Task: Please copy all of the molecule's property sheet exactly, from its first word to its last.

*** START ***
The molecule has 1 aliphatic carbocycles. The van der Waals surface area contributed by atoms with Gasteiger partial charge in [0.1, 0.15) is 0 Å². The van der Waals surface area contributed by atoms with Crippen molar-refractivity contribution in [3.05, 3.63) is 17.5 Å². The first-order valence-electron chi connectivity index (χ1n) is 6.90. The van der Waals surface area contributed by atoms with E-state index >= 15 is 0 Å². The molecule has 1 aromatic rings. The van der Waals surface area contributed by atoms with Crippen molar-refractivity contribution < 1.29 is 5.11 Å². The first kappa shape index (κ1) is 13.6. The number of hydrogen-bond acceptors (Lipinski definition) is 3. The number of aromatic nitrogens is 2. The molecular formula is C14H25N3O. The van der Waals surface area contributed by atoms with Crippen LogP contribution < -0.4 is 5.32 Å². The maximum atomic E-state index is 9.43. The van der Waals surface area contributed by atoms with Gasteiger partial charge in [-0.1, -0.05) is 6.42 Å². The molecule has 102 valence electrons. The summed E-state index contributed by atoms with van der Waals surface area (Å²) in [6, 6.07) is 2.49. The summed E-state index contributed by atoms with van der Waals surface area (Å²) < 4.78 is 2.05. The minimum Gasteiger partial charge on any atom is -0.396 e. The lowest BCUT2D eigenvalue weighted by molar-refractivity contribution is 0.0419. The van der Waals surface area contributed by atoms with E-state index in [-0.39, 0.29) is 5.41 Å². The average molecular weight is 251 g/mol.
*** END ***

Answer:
The molecule has 1 aliphatic carbocycles. The van der Waals surface area contributed by atoms with Gasteiger partial charge in [0.1, 0.15) is 0 Å². The van der Waals surface area contributed by atoms with Crippen molar-refractivity contribution in [3.05, 3.63) is 17.5 Å². The first-order valence-electron chi connectivity index (χ1n) is 6.90. The van der Waals surface area contributed by atoms with E-state index >= 15 is 0 Å². The molecule has 1 aromatic rings. The van der Waals surface area contributed by atoms with Crippen molar-refractivity contribution < 1.29 is 5.11 Å². The first kappa shape index (κ1) is 13.6. The number of hydrogen-bond acceptors (Lipinski definition) is 3. The number of aromatic nitrogens is 2. The molecular formula is C14H25N3O. The van der Waals surface area contributed by atoms with Crippen LogP contribution < -0.4 is 5.32 Å². The maximum atomic E-state index is 9.43. The van der Waals surface area contributed by atoms with Gasteiger partial charge in [-0.1, -0.05) is 6.42 Å². The molecule has 102 valence electrons. The summed E-state index contributed by atoms with van der Waals surface area (Å²) in [6, 6.07) is 2.49. The summed E-state index contributed by atoms with van der Waals surface area (Å²) < 4.78 is 2.05. The minimum Gasteiger partial charge on any atom is -0.396 e. The lowest BCUT2D eigenvalue weighted by molar-refractivity contribution is 0.0419. The van der Waals surface area contributed by atoms with E-state index in [-0.39, 0.29) is 5.41 Å². The average molecular weight is 251 g/mol.